|Wikileaks:||View 03HALIFAX394 at Wikileaks.org|
|Classification:||UNCLASSIFIED//FOR OFFICIAL USE ONLY|
|Tags:||ENRG EPET PGOV CA Energy Elections|
|Redacted:||This cable was not redacted by Wikileaks.|
This record is a partial extract of the original cable. The full text of the original cable is not available.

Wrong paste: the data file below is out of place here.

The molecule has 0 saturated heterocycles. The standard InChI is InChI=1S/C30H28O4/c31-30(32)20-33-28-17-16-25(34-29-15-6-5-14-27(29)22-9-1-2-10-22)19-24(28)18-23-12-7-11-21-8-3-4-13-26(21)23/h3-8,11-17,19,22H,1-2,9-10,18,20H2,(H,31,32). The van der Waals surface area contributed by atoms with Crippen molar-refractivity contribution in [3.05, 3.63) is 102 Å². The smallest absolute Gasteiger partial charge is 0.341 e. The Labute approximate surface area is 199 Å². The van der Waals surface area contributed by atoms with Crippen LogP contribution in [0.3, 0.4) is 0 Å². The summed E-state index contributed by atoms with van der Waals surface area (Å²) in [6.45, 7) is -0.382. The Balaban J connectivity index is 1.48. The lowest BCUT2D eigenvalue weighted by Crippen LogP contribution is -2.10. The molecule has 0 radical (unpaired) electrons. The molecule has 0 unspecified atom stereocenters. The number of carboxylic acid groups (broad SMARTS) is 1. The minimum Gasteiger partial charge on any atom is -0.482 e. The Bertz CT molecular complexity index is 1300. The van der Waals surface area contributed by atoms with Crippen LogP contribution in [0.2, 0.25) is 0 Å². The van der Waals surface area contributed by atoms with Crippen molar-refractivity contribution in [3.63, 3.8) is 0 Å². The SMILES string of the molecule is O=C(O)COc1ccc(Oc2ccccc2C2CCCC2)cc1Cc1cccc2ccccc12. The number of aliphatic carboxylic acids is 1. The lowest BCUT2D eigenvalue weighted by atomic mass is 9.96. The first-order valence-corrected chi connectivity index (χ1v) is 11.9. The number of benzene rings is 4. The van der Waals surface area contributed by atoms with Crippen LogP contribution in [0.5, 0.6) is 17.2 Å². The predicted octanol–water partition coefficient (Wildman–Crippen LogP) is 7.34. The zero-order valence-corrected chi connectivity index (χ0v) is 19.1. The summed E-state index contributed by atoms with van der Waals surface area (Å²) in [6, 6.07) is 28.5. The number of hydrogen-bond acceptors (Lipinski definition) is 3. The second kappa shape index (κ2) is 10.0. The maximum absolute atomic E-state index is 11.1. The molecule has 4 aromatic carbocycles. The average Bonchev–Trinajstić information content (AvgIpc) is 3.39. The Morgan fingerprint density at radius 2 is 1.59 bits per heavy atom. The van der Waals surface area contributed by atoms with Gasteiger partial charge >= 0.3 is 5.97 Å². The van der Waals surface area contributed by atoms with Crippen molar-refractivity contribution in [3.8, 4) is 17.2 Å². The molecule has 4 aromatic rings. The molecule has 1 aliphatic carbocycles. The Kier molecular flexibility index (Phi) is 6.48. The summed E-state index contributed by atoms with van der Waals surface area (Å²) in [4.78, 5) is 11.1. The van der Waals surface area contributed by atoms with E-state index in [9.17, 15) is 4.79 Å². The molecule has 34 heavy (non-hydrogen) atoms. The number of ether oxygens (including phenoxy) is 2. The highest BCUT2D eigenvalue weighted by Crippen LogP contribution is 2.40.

UNCLAS SECTION 01 OF 03 HALIFAX 000394 SIPDIS DEPT FOR EB/ESC/IEC/EPC AND WHA/CAN DOE FOR PI (DEUTSCH) SENSITIVE E.O. 12958: N/A TAGS: ENRG, EPET, PGOV, CA, Energy, Elections SUBJECT: PROVINCIAL ELECTIONS PRODUCE NEW LINEUP OF ENERGY MINISTERS AND ISSUES REF: (A) HALIFAX 0356 (B) HALIFAX 0309 (C) HALIFAX 0238 SENSITIVE BUT UNCLASSIFIED -- PROTECT ACCORDINGLY. 1. (SBU) SUMMARY: Canada's four Atlantic Provinces have all held provincial elections this year: Newfoundland-Labrador (October 21), Prince Edward Island (September 29), Nova Scotia (August 5), and New Brunswick (June 9). With the exception of Newfoundland-Labrador, the incumbent governments were all re-elected, but there have been some changes in the lineup of energy ministers and energy priorities. Of the four provinces, Newfoundland-Labrador will see the most profound changes where political veteran Ed Byrne is the new minister. Byrne will be working with his boss, new Progressive Conservative Premier Danny Williams, in pushing Ottawa on their key energy priority -- enhanced benefits from offshore resource development. Cecil Clarke is Nova Scotia's newly named energy minister, and like Byrne will focus on greater revenue flows from offshore developments. New Brunswick's new energy minister is a rookie provincial politician, Bruce Fitch, who will have primarily electricity issues on his plate, including the negotiations to build a second transmission line to the State of Maine. Meanwhile it will be business as usual in Prince Edward Island where Minister Michael Currie will continue to oversee issues such as access to natural gas and wind energy. END SUMMARY 2.(U) Newfoundland-Labrador --------------------------- A. Political Background: In the October 21 provincial election, the Progressive Conservatives under Leader Danny Williams captured 34 of the 48 seats in the House of Assembly. The Conservatives' win overturned a 14-year long reign by the Liberals, who were left with 14 seats, and the third place New Democrats with their same two seats. With his comfortable majority, Williams and his Conservative party have a solid mandate to lead the province for the next four to five years. B. Energy Portfolio/Minister: Premier Williams has maintained the same ministry structure as the previous Liberal administration -- energy matters are in a dual portfolio with the mining sector. The new minister is a political veteran, Ed Byrne, and a former leader of the party. First elected to the Newfoundland House of Assembly in 1993, Byrne was re-elected in 1996, 1999 and in the October election. While in Opposition, he served in several shadow portfolios, and followed energy issues closely during the time he was the Leader of the Official Opposition. The 40-year old minister is a skilled, affable politician and dedicated to the Premier. C. Substantive Energy Issues: The new Williams government has several energy items on its political agenda with the most significant the pledge to seek jurisdictional control over offshore energy resources. The government also wants an improved revenue sharing agreement from the federal government. Further, the government wants to restructure its provincially owned utility, Newfoundland and Labrador Hydro, either as an energy company or alternatively, turn it into a new energy corporation to participate in all areas of the offshore oil and gas sector. On the electricity side, the Williams government also wants federal help in facilitating negotiations with the Province of Quebec over hydroelectricity development in the Labrador region and transmission rights across Quebec. 3. (U) Prince Edward Island --------------------------- A. Political Background: Prince Edward Island voters re-elected the incumbent Progressive Conservative party in a September 29 provincial election. With Premier Pat Binns at the helm, the Conservatives took 23 of the 27 seats in the Legislative Assembly, leaving the Opposition Liberals with just four seats and the New Democratic party with none. Like his Newfoundland counterpart, Premier Binns has a solid hold on the Island political scene for the next four-five years. B. Energy Portfolio/Minister/Issues: Premier Binns has made no changes in how his government handles energy matters -- responsibility for the sector is a unit within the province's ministry of Development and Technology. The Premier also kept the same minister in the Department, Michael F. Currie. Minister Currie was first elected in 1998 and was re-elected in 2000 and 2003. His energy priorities continue to be pursing access to Nova Scotia offshore natural gas and further development of wind power facilities. 4. (U) Nova Scotia ------------------ A. Political Background: The Progressive Conservative party, led by Premier John Hamm, is a precarious situation following the August 5 provincial election. The Conservatives won the election with their securing 25 seats in the 52-seat Legislative Assembly. However, the combined total of the seats held by the second-place New Democrats and third-place Liberals outnumber the Conservatives. (The NDP have formed the Official Opposition with their 15 seats and the Liberals have 12.) Given that configuration, the Hamm government is relying on the support of the opposition members to get legislation passed in the Assembly. Pundits predict that the support is probably short-lived, meaning another election will likely take place within two years. B. Energy Portfolio/Minister: Nova Scotia energy matters are in a separate and new ministry of energy which Premier Hamm created in 2002 from the remnants of the old Nova Scotia Petroleum Directorate and from a section of the Natural Resources department. Premier Hamm has picked a relatively inexperienced cabinet minister to head up the portfolio, 35-year old Cecil Clarke. Clarke first entered provincial politics in 2001 and was re-elected in August. He had one previous cabinet posting as minister of economic development. C. Substantive Issues: Like Newfoundland-Labrador, Nova Scotia is looking to the federal government to give the province more revenue from offshore development. This was the chief item on the Premier's energy agenda during his first mandate and will continue to do so in this second. Also of importance to the Hamm government is supporting future exploration and development, protection of offshore workers, and facilitating partnerships with foreign companies. 5. (U) New Brunswick -------------------- A. Political Background: The incumbent government of Progressive Conservative Premier Bernard Lord made a successful re-election bid on June 9, 2003. However, the party emerged barely hanging onto enough seats to form a slim majority government. The Conservatives took 28 of the legislature's 55 seats, the Liberals 26 and the New Democratic Party one. The scant majority is making for an uncertain political situation in the province, made even more speculative by rumors that Premier Lord may resign and move to federal politics. Lord is touted as a top contender to head up the newly proposed Conservative party of Canada. Should Lord decide to go for the party's top job, it would force a by-election, a contest that ultimately could end the Conservatives' majority. B. Energy Portfolio/Minister: Despite his government's uncertain future, it is business as usual in the province. When picking his post-election cabinet, Premier Lord decided to increase the profile of energy matters in the province by creating a separate energy department. The Premier named rookie politician Bruce Fitch to head up the new portfolio that was formerly part of the Natural Resources Department. Elected to the Legislature for the first time in the June election, Fitch has no legislative experience and was a professional financial planner and the mayor of a small town near Moncton before entering provincial politics. C. Substantive issues: Minister Fitch has a long list of energy matters on his plate, mainly those associated with the provincially-owned utility, New Brunswick Power (NBP). The utility has continuing financial problems, including a debt that has now reached the $3 billion mark. Fitch is also overseeing the opening of the province's electrical market to outside competition, a development that will remove NBP's competitive advantage and produce additional fiscal concerns. Other issues are ongoing negotiations to build a second high voltage transmission line to the state of Maine, the future of the debt-ridden Point Lepreau nuclear power plant, unreliable Orimulsion fuel imports from Venezuela, and a possible deal with Quebec to expand a power plant in northern New Brunswick. On the oil and gas side, the province's chief priority remains gaining further access to natural gas, either from offshore Nova Scotia or through a proposed LNG plant in the Saint John area. 6. (SBU) COMMENT: Of the four provinces, Newfoundland-Labrador has the heaviest energy agenda, primarily focused on cutting a new deal with the federal government on offshore management and revenue sharing. In a 2001 meeting post had with Danny Williams and Ed Byrne, both vehemently asserted what they perceived to be the province's right to get more benefits from their natural resources, primarily in the oil and gas and fisheries sectors. Now with Williams as the new Premier and Byrne as his energy minister they are poised to start laying the groundwork for this new, politically charged campaign. 7. (SBU) Just how intense or confrontational this new campaign becomes will undoubtedly depend more on what changes occur in Ottawa after Paul Martin assumes the Prime Minister's job. Premier Williams has been quite vocal in expressing his optimism that Martin's ascension to the Prime Minister's office will bode well for his province. Williams sees the future prime minister as being more open to working with Newfoundland-Labrador and the other provinces, with Williams going as far as predicting that there would be a new spirit of "cooperative federalism" in the country. Given that it will take some time for the dust to settle around Ottawa, Williams appears to be taking a wait-and-see approach, a stance he called "rational and logical". At the same time, he made it clear on the election campaign trail that he is prepared "to go to war with them" if there is no political will in Ottawa to give his province a greater share of the offshore riches. END COMMENT HILL